What Is Heart Failure?
Heart failure is also known as “weakened heart.” It does not mean that your heart has stopped, but rather that your heart is not able to pump enough blood to all parts of your body.
- Your heart is a muscle that pumps blood. Blood carries oxygen to your cells. When your heart does not pump enough blood, your body doesn’t get enough oxygen
- Because you are not getting enough oxygen, you may feel fatigue. Also, because your heart is not pumping strongly enough, blood may begin to back up in your lungs. This may also cause a build-up of fluid, causing your ankles, feet and legs to swell
- Heart failure occurs when the heart muscle has been damaged, often by conditions such as high blood pressure or heart attack
The Causes of Heart Failure
Heart failure occurs when the heart muscle has been damaged, often by disease. It usually progresses slowly.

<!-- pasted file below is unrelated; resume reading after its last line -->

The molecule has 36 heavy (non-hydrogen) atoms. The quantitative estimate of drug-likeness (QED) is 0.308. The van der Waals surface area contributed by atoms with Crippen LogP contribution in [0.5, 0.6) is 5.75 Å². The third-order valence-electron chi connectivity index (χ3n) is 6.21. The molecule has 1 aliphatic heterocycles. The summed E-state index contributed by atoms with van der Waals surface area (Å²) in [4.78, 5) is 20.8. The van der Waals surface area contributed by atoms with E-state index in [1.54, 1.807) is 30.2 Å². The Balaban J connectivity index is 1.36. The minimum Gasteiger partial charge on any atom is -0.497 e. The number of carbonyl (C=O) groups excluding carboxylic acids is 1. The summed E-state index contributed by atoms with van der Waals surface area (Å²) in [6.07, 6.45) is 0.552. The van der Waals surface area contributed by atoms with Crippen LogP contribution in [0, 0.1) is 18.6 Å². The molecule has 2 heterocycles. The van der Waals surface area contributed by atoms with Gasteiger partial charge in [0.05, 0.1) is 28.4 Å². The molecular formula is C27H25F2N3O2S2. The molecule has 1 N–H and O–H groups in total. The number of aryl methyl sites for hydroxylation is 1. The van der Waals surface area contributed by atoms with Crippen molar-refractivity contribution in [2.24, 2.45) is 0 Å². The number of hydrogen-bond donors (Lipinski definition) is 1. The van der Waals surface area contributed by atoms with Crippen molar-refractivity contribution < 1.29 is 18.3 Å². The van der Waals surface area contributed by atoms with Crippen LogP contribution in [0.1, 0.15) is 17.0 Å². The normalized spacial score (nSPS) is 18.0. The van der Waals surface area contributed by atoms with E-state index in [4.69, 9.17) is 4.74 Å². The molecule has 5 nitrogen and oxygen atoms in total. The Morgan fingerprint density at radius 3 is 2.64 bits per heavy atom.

The causes of heart failure include:
- High blood pressure
- Heart attack (i.e. coronary artery disease)
Heart Failure vs. Heart Attack
Heart failure is a serious heart condition that gradually worsens. Over time, your heart grows weaker and pumps less blood to your body. One of the causes of heart failure is a heart attack that has damaged the heart muscle and reduced how well it works.
How do you know if you suffer from heart failure? The American Heart Association has listed the following as signs of heart failure:
- Shortness of breath not related to exercise or exertion
- Swelling or weight gain
- Persistent coughing
- Lack of appetite, nausea
- Confusion, disorientation
Women and Heart Failure
Heart problems are often regarded as a “men’s disease.” But in fact, more women than men have heart failure. It is important for women to take heart failure seriously and to see their doctor if they experience any of the related symptoms.